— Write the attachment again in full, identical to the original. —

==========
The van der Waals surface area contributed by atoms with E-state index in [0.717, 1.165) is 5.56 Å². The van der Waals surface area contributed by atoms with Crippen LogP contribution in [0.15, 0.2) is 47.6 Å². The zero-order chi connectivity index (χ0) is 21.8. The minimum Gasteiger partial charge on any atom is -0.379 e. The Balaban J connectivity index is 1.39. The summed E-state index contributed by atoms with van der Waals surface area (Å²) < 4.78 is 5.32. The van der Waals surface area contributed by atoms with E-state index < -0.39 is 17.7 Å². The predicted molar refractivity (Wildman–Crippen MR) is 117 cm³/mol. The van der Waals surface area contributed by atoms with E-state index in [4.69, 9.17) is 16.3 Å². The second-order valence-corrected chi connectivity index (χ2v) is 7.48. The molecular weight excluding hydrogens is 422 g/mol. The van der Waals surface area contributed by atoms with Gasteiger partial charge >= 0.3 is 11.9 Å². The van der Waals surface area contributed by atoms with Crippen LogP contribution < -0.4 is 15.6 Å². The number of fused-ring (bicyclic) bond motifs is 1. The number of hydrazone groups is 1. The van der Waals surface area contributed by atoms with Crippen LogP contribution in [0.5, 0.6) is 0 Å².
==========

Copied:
The van der Waals surface area contributed by atoms with E-state index in [0.717, 1.165) is 5.56 Å². The van der Waals surface area contributed by atoms with Crippen LogP contribution in [0.15, 0.2) is 47.6 Å². The zero-order chi connectivity index (χ0) is 21.8. The minimum Gasteiger partial charge on any atom is -0.379 e. The Balaban J connectivity index is 1.39. The summed E-state index contributed by atoms with van der Waals surface area (Å²) < 4.78 is 5.32. The van der Waals surface area contributed by atoms with E-state index < -0.39 is 17.7 Å². The predicted molar refractivity (Wildman–Crippen MR) is 117 cm³/mol. The van der Waals surface area contributed by atoms with E-state index in [4.69, 9.17) is 16.3 Å². The second-order valence-corrected chi connectivity index (χ2v) is 7.48. The molecular weight excluding hydrogens is 422 g/mol. The van der Waals surface area contributed by atoms with Gasteiger partial charge >= 0.3 is 11.9 Å². The van der Waals surface area contributed by atoms with Crippen LogP contribution < -0.4 is 15.6 Å². The number of fused-ring (bicyclic) bond motifs is 1. The number of hydrazone groups is 1. The van der Waals surface area contributed by atoms with Crippen LogP contribution in [0.5, 0.6) is 0 Å².